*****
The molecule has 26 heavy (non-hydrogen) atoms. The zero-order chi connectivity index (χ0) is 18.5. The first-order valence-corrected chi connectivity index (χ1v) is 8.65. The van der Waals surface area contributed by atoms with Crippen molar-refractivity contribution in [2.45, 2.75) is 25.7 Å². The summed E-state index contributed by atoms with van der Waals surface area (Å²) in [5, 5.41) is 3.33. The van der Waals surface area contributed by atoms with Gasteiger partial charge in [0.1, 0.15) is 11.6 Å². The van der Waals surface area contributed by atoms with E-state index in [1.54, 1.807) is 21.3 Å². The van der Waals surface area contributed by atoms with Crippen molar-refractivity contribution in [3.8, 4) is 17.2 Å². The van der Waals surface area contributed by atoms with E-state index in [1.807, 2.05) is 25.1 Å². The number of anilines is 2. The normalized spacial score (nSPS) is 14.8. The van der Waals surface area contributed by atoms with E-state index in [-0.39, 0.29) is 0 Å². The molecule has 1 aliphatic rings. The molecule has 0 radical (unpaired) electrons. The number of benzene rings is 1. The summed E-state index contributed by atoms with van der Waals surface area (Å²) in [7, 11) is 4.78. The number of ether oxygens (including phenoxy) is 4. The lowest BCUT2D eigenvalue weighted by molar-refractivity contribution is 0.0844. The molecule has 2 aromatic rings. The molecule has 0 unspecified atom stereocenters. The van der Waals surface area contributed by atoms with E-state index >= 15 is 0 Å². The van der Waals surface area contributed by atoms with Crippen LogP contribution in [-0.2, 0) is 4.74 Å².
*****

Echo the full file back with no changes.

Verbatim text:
The molecule has 26 heavy (non-hydrogen) atoms. The zero-order chi connectivity index (χ0) is 18.5. The first-order valence-corrected chi connectivity index (χ1v) is 8.65. The van der Waals surface area contributed by atoms with Crippen molar-refractivity contribution in [2.45, 2.75) is 25.7 Å². The summed E-state index contributed by atoms with van der Waals surface area (Å²) in [5, 5.41) is 3.33. The van der Waals surface area contributed by atoms with Gasteiger partial charge in [0.1, 0.15) is 11.6 Å². The van der Waals surface area contributed by atoms with E-state index in [1.54, 1.807) is 21.3 Å². The van der Waals surface area contributed by atoms with Crippen molar-refractivity contribution in [3.8, 4) is 17.2 Å². The van der Waals surface area contributed by atoms with E-state index in [1.807, 2.05) is 25.1 Å². The number of anilines is 2. The normalized spacial score (nSPS) is 14.8. The van der Waals surface area contributed by atoms with E-state index in [-0.39, 0.29) is 0 Å². The molecule has 1 aliphatic rings. The molecule has 0 radical (unpaired) electrons. The number of benzene rings is 1. The summed E-state index contributed by atoms with van der Waals surface area (Å²) in [7, 11) is 4.78. The number of ether oxygens (including phenoxy) is 4. The lowest BCUT2D eigenvalue weighted by molar-refractivity contribution is 0.0844. The molecule has 2 aromatic rings. The molecule has 0 unspecified atom stereocenters. The van der Waals surface area contributed by atoms with E-state index >= 15 is 0 Å². The van der Waals surface area contributed by atoms with Crippen LogP contribution in [-0.2, 0) is 4.74 Å².